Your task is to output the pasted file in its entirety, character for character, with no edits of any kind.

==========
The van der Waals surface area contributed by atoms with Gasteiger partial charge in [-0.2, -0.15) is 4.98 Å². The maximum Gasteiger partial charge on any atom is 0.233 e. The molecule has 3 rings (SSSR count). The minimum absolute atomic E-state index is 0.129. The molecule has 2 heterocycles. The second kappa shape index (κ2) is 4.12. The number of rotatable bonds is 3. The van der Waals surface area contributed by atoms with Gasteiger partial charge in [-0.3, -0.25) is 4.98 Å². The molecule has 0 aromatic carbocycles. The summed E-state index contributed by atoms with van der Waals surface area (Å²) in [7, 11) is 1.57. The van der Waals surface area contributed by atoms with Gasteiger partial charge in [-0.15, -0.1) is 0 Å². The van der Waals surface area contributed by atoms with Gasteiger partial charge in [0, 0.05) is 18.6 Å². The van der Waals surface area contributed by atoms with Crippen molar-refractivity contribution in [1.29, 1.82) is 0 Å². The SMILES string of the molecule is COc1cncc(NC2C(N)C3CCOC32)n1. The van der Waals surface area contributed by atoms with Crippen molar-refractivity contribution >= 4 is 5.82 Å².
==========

The van der Waals surface area contributed by atoms with Gasteiger partial charge in [-0.2, -0.15) is 4.98 Å². The maximum Gasteiger partial charge on any atom is 0.233 e. The molecule has 3 rings (SSSR count). The minimum absolute atomic E-state index is 0.129. The molecule has 2 heterocycles. The second kappa shape index (κ2) is 4.12. The number of rotatable bonds is 3. The van der Waals surface area contributed by atoms with Gasteiger partial charge in [-0.3, -0.25) is 4.98 Å². The molecule has 0 aromatic carbocycles. The summed E-state index contributed by atoms with van der Waals surface area (Å²) in [7, 11) is 1.57. The van der Waals surface area contributed by atoms with Gasteiger partial charge in [-0.15, -0.1) is 0 Å². The van der Waals surface area contributed by atoms with Gasteiger partial charge in [0, 0.05) is 18.6 Å². The van der Waals surface area contributed by atoms with Crippen molar-refractivity contribution in [1.29, 1.82) is 0 Å². The SMILES string of the molecule is COc1cncc(NC2C(N)C3CCOC32)n1. The van der Waals surface area contributed by atoms with Crippen molar-refractivity contribution >= 4 is 5.82 Å².